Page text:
UN to provide peacekeeping forces to resolve baboon dispute
After news that the Toronto zoo is closing its baboon enclosure due to fights between female members, the United Nations (UN) has stepped in with hopes of peacefully resolving the power struggle.
In light of recent UN failure to mediate in Syria they’ve moved onto more realistic goals and are trying to successfully provide peacekeeping assistance to these baboons.
After an older baboon, Queen Betty, died, tensions emerged between her daughter and natural successor Molly, and an older baboon named Putsie. An uneasy truce exists right now between the two warring parties and a UN peacekeeping force is being constructed to ensure the peace remains.
UN secretary general Ban Ki-Moon called an emergency meeting of the Security Council to discuss what should be done about the emerging difficulties in the Toronto Zoo. “I believe this is an area that the UN can do a lot of good in—I think we’ve finally found ourselves a situation that we can resolve,” said Ki-Moon.
A peacekeeping force is expected to arrive in the baboon enclosure at the Toronto Zoo around the time that the succession issue is sorted out. The peacekeepers are being drawn from all permanent Security Council members as well as some NATO forces.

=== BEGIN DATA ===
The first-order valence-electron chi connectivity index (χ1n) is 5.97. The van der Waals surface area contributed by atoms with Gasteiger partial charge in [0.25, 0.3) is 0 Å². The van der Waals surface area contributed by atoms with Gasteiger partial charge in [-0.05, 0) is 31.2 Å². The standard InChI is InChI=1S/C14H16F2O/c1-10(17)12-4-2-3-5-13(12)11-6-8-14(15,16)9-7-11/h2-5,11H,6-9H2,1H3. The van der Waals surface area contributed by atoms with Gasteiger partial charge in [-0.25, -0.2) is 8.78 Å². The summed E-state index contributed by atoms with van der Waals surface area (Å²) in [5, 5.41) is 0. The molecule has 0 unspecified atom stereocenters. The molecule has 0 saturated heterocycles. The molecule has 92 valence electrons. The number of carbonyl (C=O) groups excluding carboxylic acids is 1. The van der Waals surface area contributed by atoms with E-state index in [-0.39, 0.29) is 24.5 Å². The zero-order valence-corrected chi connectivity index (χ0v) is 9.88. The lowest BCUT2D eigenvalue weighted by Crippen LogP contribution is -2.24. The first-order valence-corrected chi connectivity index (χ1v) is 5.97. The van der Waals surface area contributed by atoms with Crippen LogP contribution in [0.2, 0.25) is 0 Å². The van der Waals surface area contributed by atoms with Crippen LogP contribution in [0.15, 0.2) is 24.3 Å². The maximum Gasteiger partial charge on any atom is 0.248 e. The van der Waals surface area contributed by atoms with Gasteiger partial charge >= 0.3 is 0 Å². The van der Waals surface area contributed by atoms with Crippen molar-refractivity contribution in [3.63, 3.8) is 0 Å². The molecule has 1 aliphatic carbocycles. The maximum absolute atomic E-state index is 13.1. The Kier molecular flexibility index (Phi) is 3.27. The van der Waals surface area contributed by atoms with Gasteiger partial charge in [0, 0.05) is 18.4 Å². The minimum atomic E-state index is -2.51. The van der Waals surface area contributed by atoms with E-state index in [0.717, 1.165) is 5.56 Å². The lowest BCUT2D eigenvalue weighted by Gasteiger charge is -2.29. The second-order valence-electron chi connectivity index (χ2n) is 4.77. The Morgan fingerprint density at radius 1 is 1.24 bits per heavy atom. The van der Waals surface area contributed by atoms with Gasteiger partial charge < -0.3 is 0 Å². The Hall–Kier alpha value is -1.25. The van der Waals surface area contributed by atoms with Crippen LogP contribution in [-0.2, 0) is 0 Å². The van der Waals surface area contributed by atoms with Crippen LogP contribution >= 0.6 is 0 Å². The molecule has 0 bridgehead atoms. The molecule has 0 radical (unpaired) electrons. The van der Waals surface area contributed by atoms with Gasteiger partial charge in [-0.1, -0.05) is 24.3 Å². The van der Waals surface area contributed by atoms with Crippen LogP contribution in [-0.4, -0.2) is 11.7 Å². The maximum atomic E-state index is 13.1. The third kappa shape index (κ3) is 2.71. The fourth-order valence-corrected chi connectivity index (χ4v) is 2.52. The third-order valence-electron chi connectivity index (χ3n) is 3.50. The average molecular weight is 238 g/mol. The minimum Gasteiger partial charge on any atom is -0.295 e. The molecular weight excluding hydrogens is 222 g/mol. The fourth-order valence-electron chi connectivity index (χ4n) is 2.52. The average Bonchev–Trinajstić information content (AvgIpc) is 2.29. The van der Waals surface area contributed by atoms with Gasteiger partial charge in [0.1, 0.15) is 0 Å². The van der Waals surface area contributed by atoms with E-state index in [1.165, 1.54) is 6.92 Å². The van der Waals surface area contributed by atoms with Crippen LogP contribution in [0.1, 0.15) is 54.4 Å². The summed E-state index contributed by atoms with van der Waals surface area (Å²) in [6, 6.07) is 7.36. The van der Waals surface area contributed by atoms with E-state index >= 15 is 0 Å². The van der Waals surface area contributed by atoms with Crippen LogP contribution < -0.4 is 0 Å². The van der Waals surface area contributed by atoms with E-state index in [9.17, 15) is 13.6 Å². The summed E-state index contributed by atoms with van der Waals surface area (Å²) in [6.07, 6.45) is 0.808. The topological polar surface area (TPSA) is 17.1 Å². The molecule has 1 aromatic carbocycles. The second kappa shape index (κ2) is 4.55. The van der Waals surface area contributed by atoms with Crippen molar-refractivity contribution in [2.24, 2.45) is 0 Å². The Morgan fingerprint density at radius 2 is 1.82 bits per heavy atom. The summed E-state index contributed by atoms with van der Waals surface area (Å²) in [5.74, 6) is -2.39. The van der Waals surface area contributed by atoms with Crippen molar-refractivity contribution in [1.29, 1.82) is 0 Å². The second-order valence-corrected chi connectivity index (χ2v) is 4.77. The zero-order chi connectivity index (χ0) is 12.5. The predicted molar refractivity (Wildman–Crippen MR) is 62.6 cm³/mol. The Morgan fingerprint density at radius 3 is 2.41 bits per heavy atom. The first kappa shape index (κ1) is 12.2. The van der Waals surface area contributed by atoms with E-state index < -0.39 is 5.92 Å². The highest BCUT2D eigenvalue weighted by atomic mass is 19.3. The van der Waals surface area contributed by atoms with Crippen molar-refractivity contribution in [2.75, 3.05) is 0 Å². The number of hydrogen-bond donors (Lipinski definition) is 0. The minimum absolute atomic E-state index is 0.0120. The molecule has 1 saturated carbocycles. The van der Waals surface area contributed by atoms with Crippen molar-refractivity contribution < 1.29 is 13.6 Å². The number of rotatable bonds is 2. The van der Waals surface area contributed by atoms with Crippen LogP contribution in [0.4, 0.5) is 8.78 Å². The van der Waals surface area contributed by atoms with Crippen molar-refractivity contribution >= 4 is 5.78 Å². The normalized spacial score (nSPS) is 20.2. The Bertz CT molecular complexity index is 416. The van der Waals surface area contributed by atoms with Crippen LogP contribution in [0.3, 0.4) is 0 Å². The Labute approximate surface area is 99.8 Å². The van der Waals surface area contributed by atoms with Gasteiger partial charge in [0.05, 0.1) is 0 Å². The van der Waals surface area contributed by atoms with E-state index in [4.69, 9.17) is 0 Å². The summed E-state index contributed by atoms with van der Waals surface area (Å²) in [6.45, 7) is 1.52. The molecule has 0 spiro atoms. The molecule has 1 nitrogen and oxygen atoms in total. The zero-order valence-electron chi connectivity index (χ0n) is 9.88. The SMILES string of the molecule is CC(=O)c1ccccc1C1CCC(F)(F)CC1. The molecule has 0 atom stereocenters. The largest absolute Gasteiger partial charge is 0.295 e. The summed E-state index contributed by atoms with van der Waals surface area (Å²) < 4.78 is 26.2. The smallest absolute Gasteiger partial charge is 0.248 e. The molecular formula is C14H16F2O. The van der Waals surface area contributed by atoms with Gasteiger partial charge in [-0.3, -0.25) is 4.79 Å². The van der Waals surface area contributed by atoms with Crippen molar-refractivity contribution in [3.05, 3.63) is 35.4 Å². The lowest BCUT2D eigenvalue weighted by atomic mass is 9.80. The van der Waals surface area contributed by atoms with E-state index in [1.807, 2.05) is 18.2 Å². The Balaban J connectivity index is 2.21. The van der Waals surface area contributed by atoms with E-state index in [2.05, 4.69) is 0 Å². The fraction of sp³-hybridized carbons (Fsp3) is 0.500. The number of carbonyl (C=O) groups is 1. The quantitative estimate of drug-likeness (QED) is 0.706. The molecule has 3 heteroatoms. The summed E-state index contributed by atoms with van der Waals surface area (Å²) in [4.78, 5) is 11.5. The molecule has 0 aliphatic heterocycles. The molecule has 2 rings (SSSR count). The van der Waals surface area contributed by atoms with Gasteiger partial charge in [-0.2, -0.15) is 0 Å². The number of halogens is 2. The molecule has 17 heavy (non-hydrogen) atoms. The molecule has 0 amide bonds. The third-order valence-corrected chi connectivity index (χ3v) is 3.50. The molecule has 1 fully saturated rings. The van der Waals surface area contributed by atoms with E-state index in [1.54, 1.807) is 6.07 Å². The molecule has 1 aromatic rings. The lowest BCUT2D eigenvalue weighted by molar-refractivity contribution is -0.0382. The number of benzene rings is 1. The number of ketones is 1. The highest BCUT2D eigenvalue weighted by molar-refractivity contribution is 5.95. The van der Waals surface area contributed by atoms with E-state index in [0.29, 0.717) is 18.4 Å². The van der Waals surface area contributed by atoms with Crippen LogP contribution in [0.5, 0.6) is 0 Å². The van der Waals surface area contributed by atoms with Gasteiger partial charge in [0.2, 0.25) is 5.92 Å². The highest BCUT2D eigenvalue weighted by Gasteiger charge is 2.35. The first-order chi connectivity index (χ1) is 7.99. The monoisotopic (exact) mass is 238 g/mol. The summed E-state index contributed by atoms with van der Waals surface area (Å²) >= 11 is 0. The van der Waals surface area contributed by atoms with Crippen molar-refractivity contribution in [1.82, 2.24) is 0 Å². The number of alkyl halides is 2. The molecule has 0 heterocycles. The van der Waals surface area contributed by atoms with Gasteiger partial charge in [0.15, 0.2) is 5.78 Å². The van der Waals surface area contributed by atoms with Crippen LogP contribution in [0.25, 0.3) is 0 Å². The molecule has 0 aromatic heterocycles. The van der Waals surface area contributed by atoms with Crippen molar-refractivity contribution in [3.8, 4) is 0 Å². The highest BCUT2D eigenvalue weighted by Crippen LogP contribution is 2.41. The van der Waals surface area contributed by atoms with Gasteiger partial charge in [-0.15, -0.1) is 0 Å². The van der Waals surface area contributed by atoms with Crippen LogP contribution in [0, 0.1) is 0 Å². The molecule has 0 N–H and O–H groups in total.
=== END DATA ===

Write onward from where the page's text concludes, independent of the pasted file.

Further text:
“We’re going to try and distract the forces with bananas so that we can then sit down and negotiate with the leaders of each side,” said Amy Williams, the American officer appointed as leader of the force.
“Hopefully we can quickly get the exhibit back up and making money rather than being closed down. Our goal though is to go in there and accidentally make the situation worse by playing politics,” says Williams. Many are hoping that UN involvement will only make things a little worse, rather than the drastically worse it normally does.
The Tomato reached out to either Molly or Putsie for a comment but they did not provide comment before the time of publication. “They’ve both moved into their own little hideaway in the enclosure and seem to be making more advanced weapons,” says zookeeper Jeff Fischer. “I hope the peacekeepers are able to do something because I’ve seen Planet of the Apes and I have a very bad feeling that this might be the start of that.”